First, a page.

Artist: Darren Almond
Venue: Max Hetzler, Berlin
Exhibition Title: sometimestill
Date: March 14 – April 25, 2009
Full gallery of images, press release and link available after the jump.
Galerie Max Hetzler is pleased to announce an exhibition by Darren Almond
featuring photographs of his recent Fullmoon series.
Darren Almond works in a variety of media – photography, film and installation – to translate the abstract ideas of time, space and memory. Examining the symbolic and emotional potential of objects, places and situations, he produces works which have universal as well as personal resonances that regularly take him to distant places, as in his photographic series shot in Norilsk and Monchegorsk, former Gulags in Siberia.
In 2000, Almond began a series of colour photographs, known as the Fullmoons. The first of these, titled Fifteen Minute Moon, was an experiment: to see what would result from photographing a moonlit landscape using an extended time exposure. He shot his first Fullmoon photograph on a trip near the Montagne Sainte Victoire in France, which was inspiration for much of Cézanne’s last paintings. Almond continued the series by travelling to solitary sites that had inspired artists and writers such as Turner, Constable, Caspar David Friedrich and John Ruskin. By using only the moon as a source of light and an extensive exposure time, he creates meditative landscapes that bear a mysterious and lyrical atmosphere.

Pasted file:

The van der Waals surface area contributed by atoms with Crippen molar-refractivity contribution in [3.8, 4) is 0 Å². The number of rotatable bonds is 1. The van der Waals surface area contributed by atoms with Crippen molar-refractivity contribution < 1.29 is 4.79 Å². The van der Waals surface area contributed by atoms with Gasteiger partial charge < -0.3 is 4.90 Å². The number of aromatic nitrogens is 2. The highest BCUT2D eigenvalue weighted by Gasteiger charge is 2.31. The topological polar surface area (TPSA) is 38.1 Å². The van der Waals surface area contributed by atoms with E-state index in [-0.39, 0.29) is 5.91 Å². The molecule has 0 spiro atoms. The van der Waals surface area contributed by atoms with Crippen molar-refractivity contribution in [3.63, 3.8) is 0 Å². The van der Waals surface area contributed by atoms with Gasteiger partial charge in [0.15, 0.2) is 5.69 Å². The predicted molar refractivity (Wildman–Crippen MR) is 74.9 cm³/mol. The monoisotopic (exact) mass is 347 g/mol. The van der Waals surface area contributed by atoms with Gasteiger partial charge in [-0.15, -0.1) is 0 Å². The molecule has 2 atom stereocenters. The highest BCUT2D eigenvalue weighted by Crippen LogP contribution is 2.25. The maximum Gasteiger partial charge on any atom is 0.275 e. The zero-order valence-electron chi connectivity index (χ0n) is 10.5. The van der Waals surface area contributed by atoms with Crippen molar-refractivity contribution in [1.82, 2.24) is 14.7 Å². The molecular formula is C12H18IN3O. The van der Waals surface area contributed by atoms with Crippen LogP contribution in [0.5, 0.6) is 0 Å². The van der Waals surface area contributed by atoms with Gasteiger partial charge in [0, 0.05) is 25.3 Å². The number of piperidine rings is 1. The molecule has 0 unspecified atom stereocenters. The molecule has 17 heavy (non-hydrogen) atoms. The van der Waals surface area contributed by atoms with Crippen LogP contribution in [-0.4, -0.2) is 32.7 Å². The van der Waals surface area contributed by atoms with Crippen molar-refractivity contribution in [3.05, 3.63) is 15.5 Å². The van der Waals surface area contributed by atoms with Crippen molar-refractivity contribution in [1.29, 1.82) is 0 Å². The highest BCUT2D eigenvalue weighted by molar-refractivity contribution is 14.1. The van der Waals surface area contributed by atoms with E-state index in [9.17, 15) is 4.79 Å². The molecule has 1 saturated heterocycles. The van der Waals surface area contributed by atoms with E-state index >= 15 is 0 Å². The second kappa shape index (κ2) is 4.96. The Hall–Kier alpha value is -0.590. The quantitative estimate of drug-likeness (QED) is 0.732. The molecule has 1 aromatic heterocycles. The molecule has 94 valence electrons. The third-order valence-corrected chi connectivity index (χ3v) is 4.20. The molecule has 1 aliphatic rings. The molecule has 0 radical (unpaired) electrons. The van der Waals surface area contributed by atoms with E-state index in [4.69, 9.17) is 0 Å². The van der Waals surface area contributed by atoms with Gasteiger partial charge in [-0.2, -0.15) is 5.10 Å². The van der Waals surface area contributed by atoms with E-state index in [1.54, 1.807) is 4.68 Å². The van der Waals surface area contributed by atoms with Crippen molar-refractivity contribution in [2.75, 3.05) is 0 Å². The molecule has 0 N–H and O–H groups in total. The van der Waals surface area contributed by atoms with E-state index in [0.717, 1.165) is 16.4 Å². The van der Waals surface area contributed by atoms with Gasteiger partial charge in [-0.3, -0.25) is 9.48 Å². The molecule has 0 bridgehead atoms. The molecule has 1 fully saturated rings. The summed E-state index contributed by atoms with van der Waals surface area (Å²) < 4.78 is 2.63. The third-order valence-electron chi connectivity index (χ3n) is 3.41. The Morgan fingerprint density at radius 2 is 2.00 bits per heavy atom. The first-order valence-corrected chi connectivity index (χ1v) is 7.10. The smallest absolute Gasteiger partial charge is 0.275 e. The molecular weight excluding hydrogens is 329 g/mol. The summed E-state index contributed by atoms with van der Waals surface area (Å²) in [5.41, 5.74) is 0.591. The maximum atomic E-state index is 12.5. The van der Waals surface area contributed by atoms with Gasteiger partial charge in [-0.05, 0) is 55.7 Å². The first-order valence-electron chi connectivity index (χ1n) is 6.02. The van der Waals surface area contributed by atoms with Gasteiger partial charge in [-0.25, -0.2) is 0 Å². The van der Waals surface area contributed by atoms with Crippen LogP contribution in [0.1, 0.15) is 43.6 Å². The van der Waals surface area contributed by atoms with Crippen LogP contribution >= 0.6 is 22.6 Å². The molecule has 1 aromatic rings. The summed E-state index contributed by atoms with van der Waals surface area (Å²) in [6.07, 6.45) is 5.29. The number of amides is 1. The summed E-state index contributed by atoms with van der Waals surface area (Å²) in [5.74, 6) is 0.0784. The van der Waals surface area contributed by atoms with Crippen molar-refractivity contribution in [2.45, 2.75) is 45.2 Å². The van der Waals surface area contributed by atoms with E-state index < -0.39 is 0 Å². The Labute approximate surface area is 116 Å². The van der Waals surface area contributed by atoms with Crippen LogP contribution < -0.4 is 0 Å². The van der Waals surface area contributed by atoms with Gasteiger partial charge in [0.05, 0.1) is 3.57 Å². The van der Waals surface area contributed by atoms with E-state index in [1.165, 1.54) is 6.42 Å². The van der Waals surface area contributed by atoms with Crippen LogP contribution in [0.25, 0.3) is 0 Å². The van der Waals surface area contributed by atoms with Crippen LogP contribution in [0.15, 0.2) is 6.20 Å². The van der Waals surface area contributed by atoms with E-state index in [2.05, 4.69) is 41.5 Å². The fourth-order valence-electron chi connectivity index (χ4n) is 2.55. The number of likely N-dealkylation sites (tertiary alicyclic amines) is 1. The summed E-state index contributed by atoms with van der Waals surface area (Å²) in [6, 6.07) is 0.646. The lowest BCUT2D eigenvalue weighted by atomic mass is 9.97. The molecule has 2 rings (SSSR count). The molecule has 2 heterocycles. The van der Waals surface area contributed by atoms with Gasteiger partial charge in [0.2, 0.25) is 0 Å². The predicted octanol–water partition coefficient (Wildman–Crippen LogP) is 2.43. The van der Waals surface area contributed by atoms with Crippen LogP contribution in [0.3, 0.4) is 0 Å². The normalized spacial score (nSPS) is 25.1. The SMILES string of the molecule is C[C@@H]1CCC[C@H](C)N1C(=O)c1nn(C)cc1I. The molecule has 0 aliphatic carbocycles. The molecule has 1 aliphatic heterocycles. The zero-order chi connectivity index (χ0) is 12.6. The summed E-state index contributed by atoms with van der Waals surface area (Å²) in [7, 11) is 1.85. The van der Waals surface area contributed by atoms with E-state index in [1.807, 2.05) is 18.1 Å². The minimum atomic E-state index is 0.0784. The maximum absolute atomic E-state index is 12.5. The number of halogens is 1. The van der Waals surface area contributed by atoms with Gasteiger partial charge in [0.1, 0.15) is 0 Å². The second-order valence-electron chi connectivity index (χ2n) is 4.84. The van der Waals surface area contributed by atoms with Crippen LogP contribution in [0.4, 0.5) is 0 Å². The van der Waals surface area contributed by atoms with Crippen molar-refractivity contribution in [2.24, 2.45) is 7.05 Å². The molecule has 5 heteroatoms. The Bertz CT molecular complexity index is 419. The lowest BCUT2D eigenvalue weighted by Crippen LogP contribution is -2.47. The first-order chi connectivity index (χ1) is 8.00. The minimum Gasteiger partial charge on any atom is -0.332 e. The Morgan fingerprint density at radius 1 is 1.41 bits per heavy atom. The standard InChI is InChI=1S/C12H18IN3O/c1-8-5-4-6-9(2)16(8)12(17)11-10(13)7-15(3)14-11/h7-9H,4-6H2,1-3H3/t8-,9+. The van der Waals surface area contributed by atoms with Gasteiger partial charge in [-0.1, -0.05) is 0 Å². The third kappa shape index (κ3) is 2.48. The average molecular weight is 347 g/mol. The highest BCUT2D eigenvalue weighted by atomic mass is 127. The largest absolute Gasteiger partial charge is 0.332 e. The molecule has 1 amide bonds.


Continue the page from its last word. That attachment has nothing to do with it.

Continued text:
Almond’s new Fullmoons capture in an indisputable yet uncanny beauty the Huang Shan region in the Anhui province of China. Almond was especially drawn to the Yellow Mountain range, also known as Xihai or Huang Shan, with its magnificent peaks and canyons as well as extraordinary natural sites of Chinese spiritualism. Often translated into traditional Chinese landscape painting – which is generally called Shan Shui, or mountain and water – Huang Shan was first depicted in 1646 by Jiang Tao, who became later the Zen monk Hongren. After travelling extensively in southern China, Hongren was most impressed by the isolated Yellow Mountain area. He developed a unique style of landscape with his sharp and angular brushstrokes.
Almond travels to remote locations that reveal an emptiness of the human spirit while challenging the sense of one’s own isolation and insignificance. Removed from the bright-lights and clamor of the city, Almond’s mystical landscapes – with their notion of melancholy – are not only shaped by the moonlight but also by the historical associations that surround them.
Photographs of this series are currently exhibited at Altermodern: Tate Triennial, Tate Britain, London.
sometimestill is Almond’s fifth solo exhibition at Galerie Max Hetzler.